Monday, 9 December 2013

London Bus Ride

Sunday 1 December 2013. We left the Museum of London, happy and with a high wow factor after our morning searching its exhibits.

We made our way back down to St Paul's Cathedral, chatting about the museum and what a find it was and circled round to the front of the cathedral.

The statue in front of St Paul's is of Queen Anne - not Queen Victoria as many think. Queen Anne was on the throne at the time of the completion of St Paul's rebuilding after the Fire of London. The statue was first erected in 1712, but was badly weathered and was replaced by the present statue in 1886. Figures around the base represent England, France, Ireland and North America - all of which she had some claim to.

We caught a bus to the Tower and spent some time uhmming and ahhing, wondering whether to eat or to head back into the centre of London. We decided on the latter and just took time to take a few photos before heading back to the bus stop.

Whilst there we were visited and scrutinised by some of the locals, one of which is pictured here. We were totally devoid of food at this point though and they quickly discarded us for better prospects elsewhere!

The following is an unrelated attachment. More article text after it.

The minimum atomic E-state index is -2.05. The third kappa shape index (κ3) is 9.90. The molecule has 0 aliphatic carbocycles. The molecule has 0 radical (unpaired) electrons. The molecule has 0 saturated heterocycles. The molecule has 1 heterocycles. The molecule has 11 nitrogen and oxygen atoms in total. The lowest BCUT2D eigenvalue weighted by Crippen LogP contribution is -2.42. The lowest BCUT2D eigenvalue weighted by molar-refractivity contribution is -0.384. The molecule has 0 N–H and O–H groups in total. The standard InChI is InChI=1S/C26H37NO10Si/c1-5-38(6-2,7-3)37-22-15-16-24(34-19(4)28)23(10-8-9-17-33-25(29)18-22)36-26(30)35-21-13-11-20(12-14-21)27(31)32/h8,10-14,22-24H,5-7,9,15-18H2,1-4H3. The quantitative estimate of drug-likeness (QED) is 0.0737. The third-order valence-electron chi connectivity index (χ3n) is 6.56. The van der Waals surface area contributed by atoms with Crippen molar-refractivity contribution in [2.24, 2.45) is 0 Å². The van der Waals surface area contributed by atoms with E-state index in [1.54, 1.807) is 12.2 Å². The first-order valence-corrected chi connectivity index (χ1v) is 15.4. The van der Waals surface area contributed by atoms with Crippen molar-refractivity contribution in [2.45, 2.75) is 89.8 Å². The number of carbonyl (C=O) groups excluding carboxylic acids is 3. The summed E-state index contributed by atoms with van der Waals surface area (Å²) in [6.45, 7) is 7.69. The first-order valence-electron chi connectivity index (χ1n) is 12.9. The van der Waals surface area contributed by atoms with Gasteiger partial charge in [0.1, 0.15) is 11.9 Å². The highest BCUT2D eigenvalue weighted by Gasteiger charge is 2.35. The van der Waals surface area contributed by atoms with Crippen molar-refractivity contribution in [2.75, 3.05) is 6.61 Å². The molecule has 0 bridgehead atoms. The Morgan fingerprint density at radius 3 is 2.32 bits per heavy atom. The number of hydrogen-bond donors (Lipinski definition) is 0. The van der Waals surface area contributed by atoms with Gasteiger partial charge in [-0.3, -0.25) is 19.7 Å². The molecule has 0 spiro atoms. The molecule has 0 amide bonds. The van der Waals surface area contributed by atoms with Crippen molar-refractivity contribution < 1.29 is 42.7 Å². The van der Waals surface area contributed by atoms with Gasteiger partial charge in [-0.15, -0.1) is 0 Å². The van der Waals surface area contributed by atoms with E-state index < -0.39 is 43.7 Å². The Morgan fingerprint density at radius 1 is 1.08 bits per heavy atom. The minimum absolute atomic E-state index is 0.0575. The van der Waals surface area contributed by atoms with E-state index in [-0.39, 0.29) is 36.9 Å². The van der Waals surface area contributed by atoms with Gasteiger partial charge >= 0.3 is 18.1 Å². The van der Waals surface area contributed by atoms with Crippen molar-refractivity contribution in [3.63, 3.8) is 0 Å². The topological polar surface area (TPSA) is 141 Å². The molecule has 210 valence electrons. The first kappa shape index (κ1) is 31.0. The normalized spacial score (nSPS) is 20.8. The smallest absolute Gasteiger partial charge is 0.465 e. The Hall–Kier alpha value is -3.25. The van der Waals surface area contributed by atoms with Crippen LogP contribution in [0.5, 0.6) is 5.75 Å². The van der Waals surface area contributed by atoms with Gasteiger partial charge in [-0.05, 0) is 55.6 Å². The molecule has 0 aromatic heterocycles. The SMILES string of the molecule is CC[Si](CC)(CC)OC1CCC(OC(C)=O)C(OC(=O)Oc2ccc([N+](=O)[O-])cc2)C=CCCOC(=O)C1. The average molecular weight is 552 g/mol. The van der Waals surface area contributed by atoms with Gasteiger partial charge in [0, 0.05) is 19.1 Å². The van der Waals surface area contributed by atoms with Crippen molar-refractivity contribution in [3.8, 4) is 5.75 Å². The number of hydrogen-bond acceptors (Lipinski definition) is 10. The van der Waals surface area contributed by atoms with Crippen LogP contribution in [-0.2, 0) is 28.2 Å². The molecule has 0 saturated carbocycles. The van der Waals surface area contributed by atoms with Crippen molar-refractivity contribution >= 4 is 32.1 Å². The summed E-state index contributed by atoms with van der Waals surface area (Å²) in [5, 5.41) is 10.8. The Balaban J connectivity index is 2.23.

We waited at the bus stop opposite the massive memorial to Merchant Navy crew members lost in the World Wars and were rewarded with the appearance of a 1950s Routemaster. London has got rid of most of its Routemasters now so this was a stroke of luck. However the new buses that are replacing the ridiculously inappropriate for London single deck bendy buses are a sort of homage to these, being double deck buses with an open platform at the back that you can jump on at your own peril. There is a conductor on them too - hooray for London Transport willing to employ people!

Anyway we took a seat on the lower deck near the back and admired the heater controls at the front of the bus with 3 settings from off to on to roasted. We also admired (actually this was me only - Miss Franny was slightly amazed that I should even notice it) the design classic of the original seat covering, below.

Then the rather excitable party of women got up en masse and we took the opportunity to move up to the front of the bus where we noticed the driver was wearing leather driving gloves for warmth - I suspect a distinctly 1940s lack of heating provision for bus drivers! It was quite nostalgic watching the driver wrestling with the long arm of the hand brake too!

We rode the bus to Charing Cross and jumped off to have a look in the Waterstones on the corner of Trafalgar Square. Didn't find a single copy of that classic: Blackpool Then and Now, but London readers should feel assured that it is available to order or from numerous outlets online. Click the book image in the column to the left. You still have time to get it before Christmas!

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